Does Virtue or Might makes Right?

By Siahyonkron Nyanseor

The Perspective
Atlanta, Georgia

July 1, 2002

It is indeed a challenge to display virtue in this morally corrupt world, because many people view any kind of virtue that denotes honesty and kindness as weakness.Virtue, which is considered "conformity to a standard of right,” has been reduced to a “matter of personal taste, emotional preference or cultural choices.” But how can choice based on enlightenment become the means by which “right” is determine from “wrong”? In order for virtue to be cultivated, we need a reliable standard of “good” and “bad” - standard by which a certain act, attitude, or quality may be judged as right or wrong; rather for it to be based on a set of standards established by a few or for that matter - the leadership of the WEST.

In view of the above, a journalist summed up how virtue can be acquired: “...Virtue cannot be learned alone. Nor can it be taught from books. Good character comes from living in communities where virtue is encouraged and rewarded.”

It is safe to say then that the lack of virtue has in some way contributed to most conflicts in the world, and to be more specific - the problem that has turned Liberia into a criminal state and in places like the Middleast and most developing nations. In the case of Liberia, it is a tragedy because prior to becoming a pariah state, we told American policy makers, more especially, key members of the Congressional Black Caucus about Mr. Taylor and what he is capable of doing. But no one took us serious!

Our aim at the time, and still is - to persuade these US policymakers that Mr. Taylor is not only a menace to the interest of those countries in the West African sub-region but also to the interest of the United States and her allies. We talked until we got blue in the face. No one listened! It was not until recently - especially, the exposure by The Washington Post article, which linked Taylor/Revolutionary United Front (RUF) to the Osama bin Laden’s al-Qaeda Network that has given Washington the wake-up call.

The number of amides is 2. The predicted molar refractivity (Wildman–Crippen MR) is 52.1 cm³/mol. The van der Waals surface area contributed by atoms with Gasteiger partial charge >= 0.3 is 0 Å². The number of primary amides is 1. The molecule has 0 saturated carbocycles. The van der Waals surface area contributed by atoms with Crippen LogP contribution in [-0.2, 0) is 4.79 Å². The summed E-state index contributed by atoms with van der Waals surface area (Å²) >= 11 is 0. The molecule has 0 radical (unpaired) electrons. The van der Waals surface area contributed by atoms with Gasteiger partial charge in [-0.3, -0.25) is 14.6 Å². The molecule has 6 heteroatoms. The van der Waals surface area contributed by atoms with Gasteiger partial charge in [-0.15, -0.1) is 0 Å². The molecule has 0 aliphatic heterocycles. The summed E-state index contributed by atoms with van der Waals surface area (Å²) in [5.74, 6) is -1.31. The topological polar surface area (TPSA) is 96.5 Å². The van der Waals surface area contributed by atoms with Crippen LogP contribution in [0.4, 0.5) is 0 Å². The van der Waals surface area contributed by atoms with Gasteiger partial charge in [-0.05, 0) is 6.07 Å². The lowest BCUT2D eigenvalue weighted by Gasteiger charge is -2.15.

Osama bin Laden’s al-Qaeda Network and its supporter - the Talibans are not the only terrorist group, the US and her allies should pursue; there are others like the Taylor's socalled Anti Terrorist Unit (ATU) in Liberia. They too, should feature high on the most wanted Terrorist list. This group is responsible for numerous deaths, disappearances, and harassments of human rights advocates as well as journalists. The recent torturing of Counselor Tiawan Saye Gongloe is an example. They are also responsible for the destruction of media facilities and properties. These and other atrocities committed by “Taylor-bin” have turned the country’s media establishment in Taylor Enterprises (Radio Stations, Television and the Print media).

The idea of forming a coalition to address pressing problems confronting the world is a good one; but it becomes meaningless if the coalition is limited to addressing only terrorism, and failed to tackle other “major problems across the world.'' In this regard, a U.N.-sponsored conference is urgently needed to address among other things, the definition of terrorism, what constitute a terrorist organization, state terrorism, sponsors and supporters of terrorist activities, how to stop money that funds extremist networks, illicit arms trafficking, poverty, human rights abuses, and free and fair elections.

The United Nations should be respected and not rendered impotent by Western nations, in particular, the US. If the United Nations can not enforce its resolutions against European/American and their allies, what moral authority will it have to enforce similar resolutions against developing nations that commit the similar acts? A classic example was the defiance recently by the State of Israel with the blessing of America to occupy and destroy Palestinian territories. Has the UN become a bulldog without teeth as some analysts suggest?

In short, the UN, Western countries, the US government and her allies should use cautionary measures be aware of the fact that politics does not “always” reward the best and brightest, it has the tendency to elevate the most dishonest of men among us - who will lie and cheat without compunction.

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